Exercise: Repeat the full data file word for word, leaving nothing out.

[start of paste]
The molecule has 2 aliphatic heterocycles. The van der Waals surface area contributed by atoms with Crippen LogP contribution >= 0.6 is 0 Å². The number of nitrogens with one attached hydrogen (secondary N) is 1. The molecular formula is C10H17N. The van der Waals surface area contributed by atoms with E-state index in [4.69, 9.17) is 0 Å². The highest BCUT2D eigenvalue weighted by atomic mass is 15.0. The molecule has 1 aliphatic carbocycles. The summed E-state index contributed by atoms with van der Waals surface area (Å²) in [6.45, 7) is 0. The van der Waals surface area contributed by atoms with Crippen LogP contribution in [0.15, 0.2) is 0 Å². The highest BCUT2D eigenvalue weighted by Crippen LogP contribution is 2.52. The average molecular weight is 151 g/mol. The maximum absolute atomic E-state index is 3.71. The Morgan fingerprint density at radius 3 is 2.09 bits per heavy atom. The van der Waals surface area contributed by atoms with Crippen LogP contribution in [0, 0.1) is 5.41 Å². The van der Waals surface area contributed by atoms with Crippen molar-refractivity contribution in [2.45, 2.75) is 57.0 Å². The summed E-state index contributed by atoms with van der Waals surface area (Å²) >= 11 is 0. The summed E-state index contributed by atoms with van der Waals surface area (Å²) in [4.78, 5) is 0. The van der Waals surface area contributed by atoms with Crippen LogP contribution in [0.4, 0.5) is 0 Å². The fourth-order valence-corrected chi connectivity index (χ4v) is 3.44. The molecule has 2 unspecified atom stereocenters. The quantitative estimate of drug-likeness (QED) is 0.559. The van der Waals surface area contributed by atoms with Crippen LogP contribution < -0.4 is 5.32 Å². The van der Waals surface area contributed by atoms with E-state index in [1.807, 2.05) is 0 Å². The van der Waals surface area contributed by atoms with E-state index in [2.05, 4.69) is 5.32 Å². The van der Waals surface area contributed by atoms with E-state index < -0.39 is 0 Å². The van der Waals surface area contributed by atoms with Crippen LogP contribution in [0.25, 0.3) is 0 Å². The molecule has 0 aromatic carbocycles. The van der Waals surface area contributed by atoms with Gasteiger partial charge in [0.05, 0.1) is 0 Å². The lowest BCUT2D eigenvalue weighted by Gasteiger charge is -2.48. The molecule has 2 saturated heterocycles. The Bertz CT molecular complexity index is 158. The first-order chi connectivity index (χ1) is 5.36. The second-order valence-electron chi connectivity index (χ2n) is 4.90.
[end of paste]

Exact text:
The molecule has 2 aliphatic heterocycles. The van der Waals surface area contributed by atoms with Crippen LogP contribution >= 0.6 is 0 Å². The number of nitrogens with one attached hydrogen (secondary N) is 1. The molecular formula is C10H17N. The van der Waals surface area contributed by atoms with E-state index in [4.69, 9.17) is 0 Å². The highest BCUT2D eigenvalue weighted by atomic mass is 15.0. The molecule has 1 aliphatic carbocycles. The summed E-state index contributed by atoms with van der Waals surface area (Å²) in [6.45, 7) is 0. The van der Waals surface area contributed by atoms with Crippen LogP contribution in [0.15, 0.2) is 0 Å². The highest BCUT2D eigenvalue weighted by Crippen LogP contribution is 2.52. The average molecular weight is 151 g/mol. The maximum absolute atomic E-state index is 3.71. The Morgan fingerprint density at radius 3 is 2.09 bits per heavy atom. The van der Waals surface area contributed by atoms with Crippen LogP contribution in [0, 0.1) is 5.41 Å². The van der Waals surface area contributed by atoms with Crippen molar-refractivity contribution in [2.45, 2.75) is 57.0 Å². The summed E-state index contributed by atoms with van der Waals surface area (Å²) >= 11 is 0. The summed E-state index contributed by atoms with van der Waals surface area (Å²) in [4.78, 5) is 0. The van der Waals surface area contributed by atoms with Crippen LogP contribution in [0.4, 0.5) is 0 Å². The fourth-order valence-corrected chi connectivity index (χ4v) is 3.44. The molecule has 2 unspecified atom stereocenters. The quantitative estimate of drug-likeness (QED) is 0.559. The van der Waals surface area contributed by atoms with Crippen LogP contribution < -0.4 is 5.32 Å². The van der Waals surface area contributed by atoms with E-state index in [1.807, 2.05) is 0 Å². The van der Waals surface area contributed by atoms with E-state index in [2.05, 4.69) is 5.32 Å². The van der Waals surface area contributed by atoms with E-state index < -0.39 is 0 Å². The van der Waals surface area contributed by atoms with Crippen LogP contribution in [0.25, 0.3) is 0 Å². The molecule has 0 aromatic carbocycles. The van der Waals surface area contributed by atoms with Gasteiger partial charge in [0.05, 0.1) is 0 Å². The lowest BCUT2D eigenvalue weighted by Gasteiger charge is -2.48. The molecule has 2 saturated heterocycles. The Bertz CT molecular complexity index is 158. The first-order chi connectivity index (χ1) is 5.36. The second-order valence-electron chi connectivity index (χ2n) is 4.90.